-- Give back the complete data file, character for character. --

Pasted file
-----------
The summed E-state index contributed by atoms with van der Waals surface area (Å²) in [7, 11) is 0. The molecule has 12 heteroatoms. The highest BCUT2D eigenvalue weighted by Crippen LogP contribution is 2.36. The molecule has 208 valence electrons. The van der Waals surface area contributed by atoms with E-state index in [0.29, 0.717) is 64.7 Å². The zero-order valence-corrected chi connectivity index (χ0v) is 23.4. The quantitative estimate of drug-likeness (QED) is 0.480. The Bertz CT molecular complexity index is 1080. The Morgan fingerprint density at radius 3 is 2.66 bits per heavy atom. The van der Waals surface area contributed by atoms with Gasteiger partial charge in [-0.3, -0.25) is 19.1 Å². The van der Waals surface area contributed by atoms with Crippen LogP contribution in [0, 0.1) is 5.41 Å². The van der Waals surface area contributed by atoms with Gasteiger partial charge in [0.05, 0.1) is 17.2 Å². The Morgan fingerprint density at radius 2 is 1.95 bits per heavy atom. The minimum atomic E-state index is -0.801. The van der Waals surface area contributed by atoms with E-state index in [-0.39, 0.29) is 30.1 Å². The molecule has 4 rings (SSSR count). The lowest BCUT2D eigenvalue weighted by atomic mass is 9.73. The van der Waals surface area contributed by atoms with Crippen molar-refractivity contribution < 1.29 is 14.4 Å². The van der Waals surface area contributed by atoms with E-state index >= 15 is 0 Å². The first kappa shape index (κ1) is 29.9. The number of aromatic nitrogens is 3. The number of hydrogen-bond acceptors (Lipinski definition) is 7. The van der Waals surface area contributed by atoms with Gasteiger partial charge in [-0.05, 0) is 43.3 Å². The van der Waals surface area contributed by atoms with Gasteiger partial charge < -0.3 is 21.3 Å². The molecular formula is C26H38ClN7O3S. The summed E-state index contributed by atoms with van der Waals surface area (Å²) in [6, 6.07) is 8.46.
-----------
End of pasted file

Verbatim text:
The summed E-state index contributed by atoms with van der Waals surface area (Å²) in [7, 11) is 0. The molecule has 12 heteroatoms. The highest BCUT2D eigenvalue weighted by Crippen LogP contribution is 2.36. The molecule has 208 valence electrons. The van der Waals surface area contributed by atoms with E-state index in [0.29, 0.717) is 64.7 Å². The zero-order valence-corrected chi connectivity index (χ0v) is 23.4. The quantitative estimate of drug-likeness (QED) is 0.480. The Bertz CT molecular complexity index is 1080. The Morgan fingerprint density at radius 3 is 2.66 bits per heavy atom. The van der Waals surface area contributed by atoms with Gasteiger partial charge in [-0.3, -0.25) is 19.1 Å². The van der Waals surface area contributed by atoms with Crippen LogP contribution in [0, 0.1) is 5.41 Å². The van der Waals surface area contributed by atoms with Gasteiger partial charge in [0.05, 0.1) is 17.2 Å². The Morgan fingerprint density at radius 2 is 1.95 bits per heavy atom. The minimum atomic E-state index is -0.801. The van der Waals surface area contributed by atoms with E-state index in [-0.39, 0.29) is 30.1 Å². The molecule has 4 rings (SSSR count). The lowest BCUT2D eigenvalue weighted by atomic mass is 9.73. The van der Waals surface area contributed by atoms with Crippen molar-refractivity contribution < 1.29 is 14.4 Å². The van der Waals surface area contributed by atoms with E-state index >= 15 is 0 Å². The first kappa shape index (κ1) is 29.9. The number of aromatic nitrogens is 3. The number of hydrogen-bond acceptors (Lipinski definition) is 7. The van der Waals surface area contributed by atoms with Gasteiger partial charge in [-0.05, 0) is 43.3 Å². The van der Waals surface area contributed by atoms with Gasteiger partial charge < -0.3 is 21.3 Å². The molecular formula is C26H38ClN7O3S. The summed E-state index contributed by atoms with van der Waals surface area (Å²) in [6, 6.07) is 8.46.